When saving a layer to a previous version, keep in mind that older versions of ArcGIS may be unable to access newer data sources in the current release. For example, a layer that points to an ArcGIS 10.7.1 geodatabase will not work in earlier versions of ArcGIS.
Steps for saving a map layer
- Right-click the layer name and click Save as Layer File.
- Type in the name of your new layer file.
- Optionally, you can choose to save a layer to a previous version of ArcMap using Save as type.
- Click Save.
Saving a layer package
A layer can be saved with its data as a layer package (.lpk). A layer package includes both the layer properties and the dataset referenced by the layer. With a layer package, you can save and share everything about the layer—its symbolization, labeling, field properties, and the data.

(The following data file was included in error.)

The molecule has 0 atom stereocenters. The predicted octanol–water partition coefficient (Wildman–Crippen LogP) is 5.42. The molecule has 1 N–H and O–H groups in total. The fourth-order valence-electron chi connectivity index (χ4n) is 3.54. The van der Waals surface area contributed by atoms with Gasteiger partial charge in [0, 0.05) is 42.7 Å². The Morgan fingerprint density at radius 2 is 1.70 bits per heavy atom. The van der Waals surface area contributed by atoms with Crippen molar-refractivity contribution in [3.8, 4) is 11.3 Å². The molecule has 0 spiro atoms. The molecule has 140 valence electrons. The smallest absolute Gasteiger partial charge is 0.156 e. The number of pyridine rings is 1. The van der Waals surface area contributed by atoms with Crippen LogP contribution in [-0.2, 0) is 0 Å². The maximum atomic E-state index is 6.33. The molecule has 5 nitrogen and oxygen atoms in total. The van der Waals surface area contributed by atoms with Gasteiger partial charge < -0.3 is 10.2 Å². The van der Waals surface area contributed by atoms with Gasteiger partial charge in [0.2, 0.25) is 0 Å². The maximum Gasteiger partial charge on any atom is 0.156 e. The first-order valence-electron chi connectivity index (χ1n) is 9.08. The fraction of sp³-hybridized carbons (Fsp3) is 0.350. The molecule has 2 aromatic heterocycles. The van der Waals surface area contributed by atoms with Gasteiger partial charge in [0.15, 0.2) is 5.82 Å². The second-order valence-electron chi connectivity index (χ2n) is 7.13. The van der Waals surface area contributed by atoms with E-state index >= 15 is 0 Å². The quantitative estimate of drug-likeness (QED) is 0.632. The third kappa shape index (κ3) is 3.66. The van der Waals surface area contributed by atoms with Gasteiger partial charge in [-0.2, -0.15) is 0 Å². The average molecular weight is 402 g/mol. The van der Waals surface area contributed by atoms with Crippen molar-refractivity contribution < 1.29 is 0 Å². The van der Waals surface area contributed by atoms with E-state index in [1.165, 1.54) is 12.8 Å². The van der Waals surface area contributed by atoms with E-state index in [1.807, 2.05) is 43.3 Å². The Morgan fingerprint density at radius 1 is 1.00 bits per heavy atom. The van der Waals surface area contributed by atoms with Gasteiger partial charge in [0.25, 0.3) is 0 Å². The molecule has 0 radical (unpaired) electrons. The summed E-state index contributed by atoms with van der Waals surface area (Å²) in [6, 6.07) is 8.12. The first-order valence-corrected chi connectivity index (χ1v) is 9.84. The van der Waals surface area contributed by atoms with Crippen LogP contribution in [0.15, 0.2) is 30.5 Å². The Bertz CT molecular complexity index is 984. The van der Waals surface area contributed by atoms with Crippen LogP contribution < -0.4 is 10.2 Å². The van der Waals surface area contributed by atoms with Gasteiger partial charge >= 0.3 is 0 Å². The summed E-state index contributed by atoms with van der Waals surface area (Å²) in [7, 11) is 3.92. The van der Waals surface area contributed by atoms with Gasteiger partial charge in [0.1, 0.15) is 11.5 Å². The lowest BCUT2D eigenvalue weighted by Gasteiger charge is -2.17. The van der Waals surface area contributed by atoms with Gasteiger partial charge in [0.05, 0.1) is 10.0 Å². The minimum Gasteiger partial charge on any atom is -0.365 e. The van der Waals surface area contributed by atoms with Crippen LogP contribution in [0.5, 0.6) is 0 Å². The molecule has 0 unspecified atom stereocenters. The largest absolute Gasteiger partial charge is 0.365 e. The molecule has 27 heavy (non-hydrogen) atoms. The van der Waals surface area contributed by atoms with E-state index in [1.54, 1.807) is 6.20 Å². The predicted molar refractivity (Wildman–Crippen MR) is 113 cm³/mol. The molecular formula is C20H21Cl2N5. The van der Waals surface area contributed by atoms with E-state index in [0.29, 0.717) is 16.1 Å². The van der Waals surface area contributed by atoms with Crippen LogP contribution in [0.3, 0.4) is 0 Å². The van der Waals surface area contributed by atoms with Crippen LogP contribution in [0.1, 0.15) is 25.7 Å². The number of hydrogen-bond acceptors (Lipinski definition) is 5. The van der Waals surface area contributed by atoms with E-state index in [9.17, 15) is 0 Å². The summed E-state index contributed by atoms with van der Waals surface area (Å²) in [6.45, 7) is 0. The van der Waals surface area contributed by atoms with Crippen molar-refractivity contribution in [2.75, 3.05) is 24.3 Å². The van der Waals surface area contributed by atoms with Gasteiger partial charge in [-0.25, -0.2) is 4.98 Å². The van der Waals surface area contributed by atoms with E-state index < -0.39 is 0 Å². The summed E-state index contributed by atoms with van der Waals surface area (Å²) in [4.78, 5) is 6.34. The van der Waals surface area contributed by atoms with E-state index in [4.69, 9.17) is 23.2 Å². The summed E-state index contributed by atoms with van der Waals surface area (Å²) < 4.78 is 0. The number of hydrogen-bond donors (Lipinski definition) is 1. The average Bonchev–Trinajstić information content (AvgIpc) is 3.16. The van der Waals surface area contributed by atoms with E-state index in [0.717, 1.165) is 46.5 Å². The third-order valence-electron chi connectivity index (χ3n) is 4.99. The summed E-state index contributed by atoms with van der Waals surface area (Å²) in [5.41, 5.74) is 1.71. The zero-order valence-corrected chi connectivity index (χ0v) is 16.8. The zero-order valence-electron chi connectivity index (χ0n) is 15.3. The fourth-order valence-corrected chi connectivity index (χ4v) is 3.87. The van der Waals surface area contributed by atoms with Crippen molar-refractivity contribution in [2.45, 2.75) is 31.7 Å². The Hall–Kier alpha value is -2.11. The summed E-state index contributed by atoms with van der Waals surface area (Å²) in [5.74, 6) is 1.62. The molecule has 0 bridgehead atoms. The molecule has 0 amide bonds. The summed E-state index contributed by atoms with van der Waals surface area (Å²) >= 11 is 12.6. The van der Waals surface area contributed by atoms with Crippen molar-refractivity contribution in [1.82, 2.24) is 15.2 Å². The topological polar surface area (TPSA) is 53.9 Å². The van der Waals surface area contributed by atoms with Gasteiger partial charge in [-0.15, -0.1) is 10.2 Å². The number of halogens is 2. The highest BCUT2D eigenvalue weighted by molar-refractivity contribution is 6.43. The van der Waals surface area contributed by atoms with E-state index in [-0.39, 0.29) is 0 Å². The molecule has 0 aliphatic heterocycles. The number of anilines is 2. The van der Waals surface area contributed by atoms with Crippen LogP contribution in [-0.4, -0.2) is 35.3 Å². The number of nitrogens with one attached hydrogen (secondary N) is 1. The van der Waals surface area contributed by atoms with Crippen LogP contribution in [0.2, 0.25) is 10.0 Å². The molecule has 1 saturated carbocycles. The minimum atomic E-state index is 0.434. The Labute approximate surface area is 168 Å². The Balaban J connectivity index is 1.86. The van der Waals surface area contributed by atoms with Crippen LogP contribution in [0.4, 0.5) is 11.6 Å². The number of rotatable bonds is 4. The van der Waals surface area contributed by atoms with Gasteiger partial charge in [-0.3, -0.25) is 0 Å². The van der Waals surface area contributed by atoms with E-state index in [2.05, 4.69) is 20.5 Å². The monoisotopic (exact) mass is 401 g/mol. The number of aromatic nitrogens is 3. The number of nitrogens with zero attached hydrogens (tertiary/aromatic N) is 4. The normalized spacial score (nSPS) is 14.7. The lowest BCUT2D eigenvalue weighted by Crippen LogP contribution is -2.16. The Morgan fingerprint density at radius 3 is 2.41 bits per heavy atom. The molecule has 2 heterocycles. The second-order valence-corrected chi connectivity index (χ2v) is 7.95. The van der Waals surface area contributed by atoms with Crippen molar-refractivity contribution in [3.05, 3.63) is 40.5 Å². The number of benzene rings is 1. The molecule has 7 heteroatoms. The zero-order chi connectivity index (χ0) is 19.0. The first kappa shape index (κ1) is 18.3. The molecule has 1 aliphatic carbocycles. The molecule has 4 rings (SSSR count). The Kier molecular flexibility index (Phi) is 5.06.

Other users will be able to add layer packages directly into their maps without having to know how to access the database or classify the data. Layer packages can be created in ArcMap, ArcGlobe, and ArcScene and can be shared between these applications, including ArcGIS Explorer. When using ArcGlobe or ArcScene, 3D properties can be added to a map layer and included in a layer package.
While a layer package will be larger in size than a layer file (because it includes the data), your users will not need to worry about access to your same data sources.